Over the last two years, the construction industry has taken a hit as a result of the pandemic, and particularly so, in terms of the supply chain. “Critical pieces of equipment used to have an eight-to-12-week lead-time. Now, it can be as many as 60 weeks,” confirms David.

“To combat this challenge, as construction managers, we typically get involved in projects around the same time as the design team. We come together early to ensure we preorder materials well before we even think about the construction process. For example, we are currently carrying out a two-phase project in Killingly. Roofing supplies have proven particularly problematic to procure, so Tom and his team put together a materials package to ensure those items will be available when we start the construction phase next year.”

“As we continue to see supply chain issues arising, we really have to drive the discussion during the pre-construction phase,” adds Tom. “We can deliver on time and within budget by procuring materials early in the process. We have to keep our finger on the pulse in terms of marketplace trends, and touch base with key trades and suppliers to keep our information as current as possible. It’s important to react quickly and make educated decisions to keep the project moving. We have initiated a procedure whereby all materials’ approvals are submitted way ahead of construction schedule. This approach buys a little time if we have to flex our processes.”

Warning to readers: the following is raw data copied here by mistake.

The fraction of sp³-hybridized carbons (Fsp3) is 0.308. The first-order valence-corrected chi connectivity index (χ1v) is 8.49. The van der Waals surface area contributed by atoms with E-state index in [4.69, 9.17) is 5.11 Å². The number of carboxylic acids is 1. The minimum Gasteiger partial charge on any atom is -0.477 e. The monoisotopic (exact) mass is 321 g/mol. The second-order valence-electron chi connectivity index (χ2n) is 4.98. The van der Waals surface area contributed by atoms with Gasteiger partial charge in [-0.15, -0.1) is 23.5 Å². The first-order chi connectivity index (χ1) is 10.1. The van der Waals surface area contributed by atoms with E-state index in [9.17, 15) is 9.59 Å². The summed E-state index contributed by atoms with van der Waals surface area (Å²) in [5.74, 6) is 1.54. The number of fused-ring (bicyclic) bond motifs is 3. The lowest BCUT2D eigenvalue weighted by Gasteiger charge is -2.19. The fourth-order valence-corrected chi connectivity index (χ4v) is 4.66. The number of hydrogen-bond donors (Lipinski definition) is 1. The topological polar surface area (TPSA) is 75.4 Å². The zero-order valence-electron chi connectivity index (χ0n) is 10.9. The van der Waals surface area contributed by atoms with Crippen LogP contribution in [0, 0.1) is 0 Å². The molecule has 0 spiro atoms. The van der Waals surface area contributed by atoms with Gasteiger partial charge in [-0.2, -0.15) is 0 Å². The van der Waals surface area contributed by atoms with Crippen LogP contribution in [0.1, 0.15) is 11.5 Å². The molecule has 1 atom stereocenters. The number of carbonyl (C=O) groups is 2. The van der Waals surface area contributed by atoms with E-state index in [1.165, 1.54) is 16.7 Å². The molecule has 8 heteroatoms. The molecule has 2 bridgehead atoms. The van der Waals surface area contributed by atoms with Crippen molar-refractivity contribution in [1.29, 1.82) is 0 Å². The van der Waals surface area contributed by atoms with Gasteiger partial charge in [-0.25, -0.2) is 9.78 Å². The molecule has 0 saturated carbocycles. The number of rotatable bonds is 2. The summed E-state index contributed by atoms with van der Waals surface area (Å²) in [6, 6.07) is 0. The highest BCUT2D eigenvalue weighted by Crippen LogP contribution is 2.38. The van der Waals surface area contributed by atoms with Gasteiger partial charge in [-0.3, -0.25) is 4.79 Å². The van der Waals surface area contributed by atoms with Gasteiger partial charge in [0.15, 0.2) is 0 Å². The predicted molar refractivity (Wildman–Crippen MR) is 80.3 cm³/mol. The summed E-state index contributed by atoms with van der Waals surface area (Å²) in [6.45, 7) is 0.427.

Controlled growth
A pertinent example is the Martin Luther King Junior Campus renovation project. The city of Hartford was undertaking a redistricting plan and the timely renovation was pivotal to its success. Downes was tasked with radically reducing the project deadline at the behest of political funding. David explains: “I think it’s a real reflection of the determination and commitment of our team to have been able to put this project together. We took 168,000 square feet right back to the bare concrete. Not only did we have to do it in such a short time frame, but we were in the middle of an unprecedented, worldwide pandemic. We had to make significant changes to our safety set-up in addition to the usual complications of such a large-scale build. There has never been a school of that size built in the State of Connecticut in that time frame. It was quite an endeavor.”

Looking to the future, David considers the impact of current market price hikes. “We need to be honest with our clients to eliminate the element of surprise. We also need to strengthen our subcontractor partnerships to ensure everybody understands the impact of those cost increases.”

Additionally, Tom is keen to highlight that the business is actively recruiting young talent to stay ahead of labor shortages. “We have a number of graduates we are mentoring in an effort to maintain and continue the growth and culture of our company.”

As David concludes: “We are now a major player in Providence, Rhode Island, in addition to our prominent presence in Connecticut. Over the next five years, I think we need to strategize the expansion of our geographic footprint. Businesses like ours need to grow, but we need to grow at the right pace so we can maintain the level of commitment, quality and service we provide to the clients in the markets we are in currently.”